Maximum NO concentrations were observed in the spring during both baseflow and stormflow periods (Fig. 3). During stormflow periods, NO concentrations correlated positively with drainage infrastructure density during all seasons, but the correlation was strongest during the spring months when the NO concentrations were highest (Fig. 3b). During spring precipitation events, water infiltrates rapidly through relatively bare soils, encountering accumulated nitrogen stocks in the shallow subsurface from previous years or early season fertilizer application, and is routed off the landscape through tile drains (Van Meter et al., 2020; Royer et al., 2006). High-flow periods can also reduce the ability of biological processes to alter NO concentrations (Rodríguez-Blanco et al., 2015; Royer et al., 2006; Wollheim et al., 2018). This seasonality of the NO concentration has been previously observed in the Raccoon River watershed (Schilling and Zhang, 2004) and other agricultural catchments in the Midwest (Dupas et al., 2017; Van Meter et al., 2020; Pellerin et al., 2014).
3.3 Baseflow c–Q patterns reveal seasonally shifting nitrate processing and sources
Concentration–discharge relationships showed a difference between baseflow and bulk stormflow periods, with baseflow periods exhibiting generally more chemodynamic c–Q slopes (Fig. 4). Enriching chemodynamic export patterns (c–Q slope >0.2) were observed during baseflow periods in all watersheds annually, with UPN showing the strongest enrichment signal (c–Q slope = 0.79) and USC showing the weakest (c–Q slope=0.21; Fig. 4a). Baseflow c–Q slopes were seasonally dynamic. Fall and summer showed generally higher c–Q slopes (blue and red triangles, respectively; Fig. 4a), and winter and spring c–Q slopes were closer to zero (green and yellow triangles, respectively; Fig. 4a).
There is a negative correlation between seasonal baseflow c–Q slope and drainage infrastructure density, which is strongest during the spring months (R2=0.85;p<0.05; Table S5). During these months, positive baseflow c–Q slopes are driven by low-flow, low-NO concentration periods, which are less prevalent in the watersheds with a higher density of drainage infrastructure (USC, MJF, and DVM). The lack of low-NO concentration periods in these watersheds results in chemostatic c–Q slopes as the built drainage infrastructure serves to homogenize baseflow sources.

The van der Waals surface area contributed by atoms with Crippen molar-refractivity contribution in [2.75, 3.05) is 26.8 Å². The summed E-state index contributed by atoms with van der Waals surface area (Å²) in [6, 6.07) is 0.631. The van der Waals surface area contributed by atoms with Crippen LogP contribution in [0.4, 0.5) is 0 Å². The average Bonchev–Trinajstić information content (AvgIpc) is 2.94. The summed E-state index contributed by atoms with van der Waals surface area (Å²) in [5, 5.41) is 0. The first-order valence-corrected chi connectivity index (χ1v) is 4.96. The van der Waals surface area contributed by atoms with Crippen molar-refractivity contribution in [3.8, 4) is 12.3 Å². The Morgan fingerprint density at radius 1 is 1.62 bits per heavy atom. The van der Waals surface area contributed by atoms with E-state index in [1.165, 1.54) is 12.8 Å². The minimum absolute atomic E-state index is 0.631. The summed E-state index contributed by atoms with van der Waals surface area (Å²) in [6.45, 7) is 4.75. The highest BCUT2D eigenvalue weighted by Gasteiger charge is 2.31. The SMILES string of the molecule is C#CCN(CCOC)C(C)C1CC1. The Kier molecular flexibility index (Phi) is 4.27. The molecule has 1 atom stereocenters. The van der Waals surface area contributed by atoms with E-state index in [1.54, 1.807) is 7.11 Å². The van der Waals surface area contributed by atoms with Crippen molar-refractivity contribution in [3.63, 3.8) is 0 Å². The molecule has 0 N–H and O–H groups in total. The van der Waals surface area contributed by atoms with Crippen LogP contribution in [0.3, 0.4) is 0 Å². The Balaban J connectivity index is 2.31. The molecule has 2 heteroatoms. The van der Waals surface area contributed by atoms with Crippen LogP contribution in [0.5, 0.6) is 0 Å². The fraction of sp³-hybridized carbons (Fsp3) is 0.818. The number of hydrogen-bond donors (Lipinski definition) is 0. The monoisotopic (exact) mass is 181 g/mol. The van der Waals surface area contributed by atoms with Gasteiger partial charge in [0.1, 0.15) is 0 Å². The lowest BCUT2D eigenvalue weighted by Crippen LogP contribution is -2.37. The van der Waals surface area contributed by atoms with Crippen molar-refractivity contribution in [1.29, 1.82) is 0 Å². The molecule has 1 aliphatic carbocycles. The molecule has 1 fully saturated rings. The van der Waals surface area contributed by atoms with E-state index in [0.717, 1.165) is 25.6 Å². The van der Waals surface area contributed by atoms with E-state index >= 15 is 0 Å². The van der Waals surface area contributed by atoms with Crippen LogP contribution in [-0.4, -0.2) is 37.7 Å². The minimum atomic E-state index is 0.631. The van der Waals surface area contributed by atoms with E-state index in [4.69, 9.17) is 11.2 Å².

These human impacts can be highlighted by comparing the two end member watersheds in our data set. MRF, which has the lowest density of drainage infrastructure (0.37 km per square kilometer), experienced chemodynamic enriching c–Q slopes across all seasons during baseflow, ranging from 0.34 in the winter to 0.75 in the summer. This suggests highly heterogenous source regions contributed to baseflow throughout the year. In contrast, USC, which has the highest density of drainage infrastructure (1.11 km per square kilometer) experienced chemodynamic conditions only in the summer (c–Q slope=0.29) and chemostatic conditions across the other seasons. This suggests there were consistent, homogeneous sources producing stable NO concentrations across a range of flow conditions throughout the year.
The strongest chemodynamic enrichment patterns occurred in the summer across all watersheds, while the most chemostatic season was generally the spring (Fig. 4a). This pattern is exemplified in DVM, which integrates the signal from the other four upstream watersheds. The summer baseflow period in DVM is strongly enriching (c–Q slope=0.75), while, in spring, baseflow is chemostatic (c–Q slope=0.08). This dynamic shift is driven by differences in baseflow NO concentrations from spring to summer, suggesting differences in the sourcing or internal processing of baseflow from one season to the next (Richardson et al., 2020).
3.4 Stormflow c–Q patterns show stationarity in seasonal NO sources
Bulk stormflow periods generally exhibited more chemostatic behavior than baseflow periods (Fig. 4). The observation that low-flow periods were more chemodynamic than high-flow periods is consistent with other studies that have partitioned the hydrograph seasonally (Ehrhardt et al., 2019), by breakpoint analysis (Marinos et al., 2020), or by median discharge (Moatar et al., 2017), suggesting that this is a general feature of watershed hydrologic routing. There is considerable overlap in c and Q values between stormflow and baseflow periods (Fig. S3). Given that baseflow and stormflow c–Q patterns differ, this suggests that the partitioning of the hydrograph by events may sample different hydrologic regimes with similar discharges.